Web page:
Trapped pregnant shark rescued from Chesil Beach culvert
A shark has been rescued after becoming trapped in a storm drain near a marina in Dorset.
Coastguards were called to Chesil Beach on Monday morning after a group of people were seen trying to catch it "for the pot", a spokeswoman said.
Experts from the Weymouth Sea Life centre were called and managed to contain the shark, which was a heavily pregnant female smooth-hound shark.
They nicknamed her Spike and released her safely into the sea.
The shark was discovered by an off-duty coastguard officer, who spotted people trying to catch it with a line and hook baited with a mackerel head.
Trapped by tide
He persuaded the people that the 4ft (1.2m) shark should be left alone and called the aquarium.
Karen Tolman, from Portland Coastguard, said: "There was some concern that they were trying to get it out to eat it. They appeared keen to acquire it for the pot."
"It's very unusual [job for the coastguards].
"I've seen the odd basking shark trapped in nets on the beach, and that's years ago, but never a shark like this."
Sea Life staff waded into the culvert area and managed to get the shark into a large bag-like container, before bringing it out and releasing it in the sea.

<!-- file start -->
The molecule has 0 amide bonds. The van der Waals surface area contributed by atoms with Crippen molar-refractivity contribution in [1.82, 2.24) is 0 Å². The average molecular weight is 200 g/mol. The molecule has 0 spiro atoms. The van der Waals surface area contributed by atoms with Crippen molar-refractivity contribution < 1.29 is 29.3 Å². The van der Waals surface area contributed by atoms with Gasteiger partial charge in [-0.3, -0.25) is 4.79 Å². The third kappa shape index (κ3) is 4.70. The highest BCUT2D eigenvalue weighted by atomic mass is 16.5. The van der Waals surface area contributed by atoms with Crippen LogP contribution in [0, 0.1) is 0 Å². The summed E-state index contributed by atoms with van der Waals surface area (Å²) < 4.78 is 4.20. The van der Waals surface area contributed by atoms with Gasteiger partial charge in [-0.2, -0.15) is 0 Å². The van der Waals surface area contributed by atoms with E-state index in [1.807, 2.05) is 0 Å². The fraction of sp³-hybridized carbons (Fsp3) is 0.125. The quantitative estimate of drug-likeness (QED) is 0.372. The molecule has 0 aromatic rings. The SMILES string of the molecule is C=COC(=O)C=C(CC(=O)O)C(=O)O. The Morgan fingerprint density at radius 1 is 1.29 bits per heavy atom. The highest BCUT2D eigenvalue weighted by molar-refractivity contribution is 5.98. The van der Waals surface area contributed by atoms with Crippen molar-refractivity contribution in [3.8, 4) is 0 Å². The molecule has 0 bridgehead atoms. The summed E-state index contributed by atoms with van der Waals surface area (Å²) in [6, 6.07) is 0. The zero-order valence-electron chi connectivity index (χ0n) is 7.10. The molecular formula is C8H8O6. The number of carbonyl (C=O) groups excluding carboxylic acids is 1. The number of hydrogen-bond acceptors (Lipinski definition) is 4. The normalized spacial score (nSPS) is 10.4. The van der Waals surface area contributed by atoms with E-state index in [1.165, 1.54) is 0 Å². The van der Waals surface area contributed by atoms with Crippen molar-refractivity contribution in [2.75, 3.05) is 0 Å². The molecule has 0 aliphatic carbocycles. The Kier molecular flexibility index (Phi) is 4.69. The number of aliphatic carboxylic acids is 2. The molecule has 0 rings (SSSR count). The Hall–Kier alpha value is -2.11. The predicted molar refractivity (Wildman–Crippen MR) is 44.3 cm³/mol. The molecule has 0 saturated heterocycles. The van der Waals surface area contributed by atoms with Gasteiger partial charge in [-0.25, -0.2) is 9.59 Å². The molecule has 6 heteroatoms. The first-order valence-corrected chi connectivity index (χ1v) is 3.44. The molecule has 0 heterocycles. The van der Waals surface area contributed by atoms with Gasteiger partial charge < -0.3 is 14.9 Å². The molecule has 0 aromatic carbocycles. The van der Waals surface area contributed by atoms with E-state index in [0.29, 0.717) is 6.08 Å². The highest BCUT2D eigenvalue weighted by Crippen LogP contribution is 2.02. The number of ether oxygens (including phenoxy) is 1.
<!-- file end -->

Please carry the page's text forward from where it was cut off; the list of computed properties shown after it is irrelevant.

Senior aquarist Jen-Denis Hibbitt said it appeared the shark had swum into the drain at high tide and found itself trapped when the tide receded.
He said: "It was a heavily pregnant female, probably due to give birth very soon."
Mr Hibbitt said he and his colleague Anna Russell, who rescued it, "were horrified to learn someone had been trying to hook the shark", which had caused minor damage to one of its fins.
"Happily, the shark swam away to deeper waters where it could soon produce anything between four and 15 offspring.
"We would naturally urge anyone else who might come across a shark in similar difficulties to help it back out to sea if possible, or call their nearest Sea Life centre for help.
"No-one need be afraid of them.
"Few sharks, even of the big tropical species, are actually a danger to people, but certainly our native British species are all perfectly harmless."
Smooth-hound sharks grow to a maximum of about 5ft (1.5m) and do not have teeth, but use their jaws to crush small prey such as crabs, lobsters, shrimps and squid.
They gather in large numbers, like a pack of dogs, which is where the name "hound" derives from.